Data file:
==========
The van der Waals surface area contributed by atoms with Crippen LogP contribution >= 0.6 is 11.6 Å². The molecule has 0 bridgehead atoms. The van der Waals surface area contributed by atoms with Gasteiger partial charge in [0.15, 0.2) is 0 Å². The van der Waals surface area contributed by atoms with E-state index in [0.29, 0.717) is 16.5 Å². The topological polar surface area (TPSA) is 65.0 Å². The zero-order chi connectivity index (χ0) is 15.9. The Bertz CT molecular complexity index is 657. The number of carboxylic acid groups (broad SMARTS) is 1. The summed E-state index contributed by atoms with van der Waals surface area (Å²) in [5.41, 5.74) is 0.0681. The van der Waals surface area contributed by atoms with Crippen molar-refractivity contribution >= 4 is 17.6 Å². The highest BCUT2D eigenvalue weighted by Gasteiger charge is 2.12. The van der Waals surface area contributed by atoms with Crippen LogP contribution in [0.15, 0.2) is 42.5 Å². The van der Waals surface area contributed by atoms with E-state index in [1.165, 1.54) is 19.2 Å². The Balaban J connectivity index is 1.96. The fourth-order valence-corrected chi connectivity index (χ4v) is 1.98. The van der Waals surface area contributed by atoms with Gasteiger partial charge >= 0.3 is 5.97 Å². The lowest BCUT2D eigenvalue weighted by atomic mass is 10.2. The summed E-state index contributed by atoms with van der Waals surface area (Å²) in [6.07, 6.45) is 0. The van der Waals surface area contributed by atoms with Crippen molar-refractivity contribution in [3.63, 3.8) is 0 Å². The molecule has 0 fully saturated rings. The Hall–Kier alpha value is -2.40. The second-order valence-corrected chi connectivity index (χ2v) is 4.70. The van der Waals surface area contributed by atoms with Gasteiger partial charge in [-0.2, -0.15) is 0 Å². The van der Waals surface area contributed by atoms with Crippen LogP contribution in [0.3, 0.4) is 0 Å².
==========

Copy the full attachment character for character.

The van der Waals surface area contributed by atoms with Crippen LogP contribution >= 0.6 is 11.6 Å². The molecule has 0 bridgehead atoms. The van der Waals surface area contributed by atoms with Gasteiger partial charge in [0.15, 0.2) is 0 Å². The van der Waals surface area contributed by atoms with E-state index in [0.29, 0.717) is 16.5 Å². The topological polar surface area (TPSA) is 65.0 Å². The zero-order chi connectivity index (χ0) is 15.9. The Bertz CT molecular complexity index is 657. The number of carboxylic acid groups (broad SMARTS) is 1. The summed E-state index contributed by atoms with van der Waals surface area (Å²) in [5.41, 5.74) is 0.0681. The van der Waals surface area contributed by atoms with Crippen molar-refractivity contribution >= 4 is 17.6 Å². The highest BCUT2D eigenvalue weighted by Gasteiger charge is 2.12. The van der Waals surface area contributed by atoms with Crippen LogP contribution in [0.15, 0.2) is 42.5 Å². The van der Waals surface area contributed by atoms with E-state index in [1.165, 1.54) is 19.2 Å². The Balaban J connectivity index is 1.96. The fourth-order valence-corrected chi connectivity index (χ4v) is 1.98. The van der Waals surface area contributed by atoms with Gasteiger partial charge >= 0.3 is 5.97 Å². The lowest BCUT2D eigenvalue weighted by atomic mass is 10.2. The summed E-state index contributed by atoms with van der Waals surface area (Å²) in [6.07, 6.45) is 0. The van der Waals surface area contributed by atoms with Crippen molar-refractivity contribution in [3.63, 3.8) is 0 Å². The molecule has 0 fully saturated rings. The Hall–Kier alpha value is -2.40. The second-order valence-corrected chi connectivity index (χ2v) is 4.70. The van der Waals surface area contributed by atoms with Gasteiger partial charge in [-0.2, -0.15) is 0 Å². The van der Waals surface area contributed by atoms with Crippen LogP contribution in [0.3, 0.4) is 0 Å².